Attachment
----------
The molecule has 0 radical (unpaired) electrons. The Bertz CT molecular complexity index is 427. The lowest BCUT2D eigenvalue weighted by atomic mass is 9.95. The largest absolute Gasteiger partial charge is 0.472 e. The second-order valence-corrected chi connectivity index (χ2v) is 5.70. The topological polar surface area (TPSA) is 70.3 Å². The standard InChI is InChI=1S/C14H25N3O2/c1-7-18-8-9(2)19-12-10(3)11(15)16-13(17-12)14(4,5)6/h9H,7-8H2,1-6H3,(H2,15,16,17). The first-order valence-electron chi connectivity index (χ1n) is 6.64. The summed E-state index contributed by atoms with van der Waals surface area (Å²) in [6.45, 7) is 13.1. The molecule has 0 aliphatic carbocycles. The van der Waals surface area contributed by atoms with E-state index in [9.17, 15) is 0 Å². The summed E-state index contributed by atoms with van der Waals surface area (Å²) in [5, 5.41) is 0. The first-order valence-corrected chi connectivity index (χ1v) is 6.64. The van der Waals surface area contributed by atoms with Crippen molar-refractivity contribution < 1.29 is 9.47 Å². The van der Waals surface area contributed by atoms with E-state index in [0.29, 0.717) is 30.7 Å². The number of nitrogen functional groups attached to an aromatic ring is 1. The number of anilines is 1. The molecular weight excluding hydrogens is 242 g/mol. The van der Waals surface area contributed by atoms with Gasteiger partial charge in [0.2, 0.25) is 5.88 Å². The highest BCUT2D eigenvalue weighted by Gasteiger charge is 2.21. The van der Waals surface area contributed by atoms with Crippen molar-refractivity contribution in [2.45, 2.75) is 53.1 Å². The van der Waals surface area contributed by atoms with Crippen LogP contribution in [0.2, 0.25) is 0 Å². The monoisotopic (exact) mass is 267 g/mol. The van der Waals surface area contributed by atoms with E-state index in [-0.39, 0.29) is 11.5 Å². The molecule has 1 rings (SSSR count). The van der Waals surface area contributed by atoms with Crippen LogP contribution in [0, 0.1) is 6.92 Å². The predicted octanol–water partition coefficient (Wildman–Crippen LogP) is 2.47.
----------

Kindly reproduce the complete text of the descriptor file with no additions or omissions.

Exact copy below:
The molecule has 0 radical (unpaired) electrons. The Bertz CT molecular complexity index is 427. The lowest BCUT2D eigenvalue weighted by atomic mass is 9.95. The largest absolute Gasteiger partial charge is 0.472 e. The second-order valence-corrected chi connectivity index (χ2v) is 5.70. The topological polar surface area (TPSA) is 70.3 Å². The standard InChI is InChI=1S/C14H25N3O2/c1-7-18-8-9(2)19-12-10(3)11(15)16-13(17-12)14(4,5)6/h9H,7-8H2,1-6H3,(H2,15,16,17). The first-order valence-electron chi connectivity index (χ1n) is 6.64. The summed E-state index contributed by atoms with van der Waals surface area (Å²) in [6.45, 7) is 13.1. The molecule has 0 aliphatic carbocycles. The van der Waals surface area contributed by atoms with E-state index in [9.17, 15) is 0 Å². The summed E-state index contributed by atoms with van der Waals surface area (Å²) in [5, 5.41) is 0. The first-order valence-corrected chi connectivity index (χ1v) is 6.64. The van der Waals surface area contributed by atoms with Crippen molar-refractivity contribution < 1.29 is 9.47 Å². The van der Waals surface area contributed by atoms with E-state index in [0.29, 0.717) is 30.7 Å². The number of nitrogen functional groups attached to an aromatic ring is 1. The number of anilines is 1. The molecular weight excluding hydrogens is 242 g/mol. The van der Waals surface area contributed by atoms with Gasteiger partial charge in [0.2, 0.25) is 5.88 Å². The highest BCUT2D eigenvalue weighted by Gasteiger charge is 2.21. The van der Waals surface area contributed by atoms with Crippen molar-refractivity contribution in [2.45, 2.75) is 53.1 Å². The van der Waals surface area contributed by atoms with Crippen LogP contribution in [0.2, 0.25) is 0 Å². The monoisotopic (exact) mass is 267 g/mol. The van der Waals surface area contributed by atoms with E-state index in [-0.39, 0.29) is 11.5 Å². The molecule has 1 rings (SSSR count). The van der Waals surface area contributed by atoms with Crippen LogP contribution in [0, 0.1) is 6.92 Å². The predicted octanol–water partition coefficient (Wildman–Crippen LogP) is 2.47.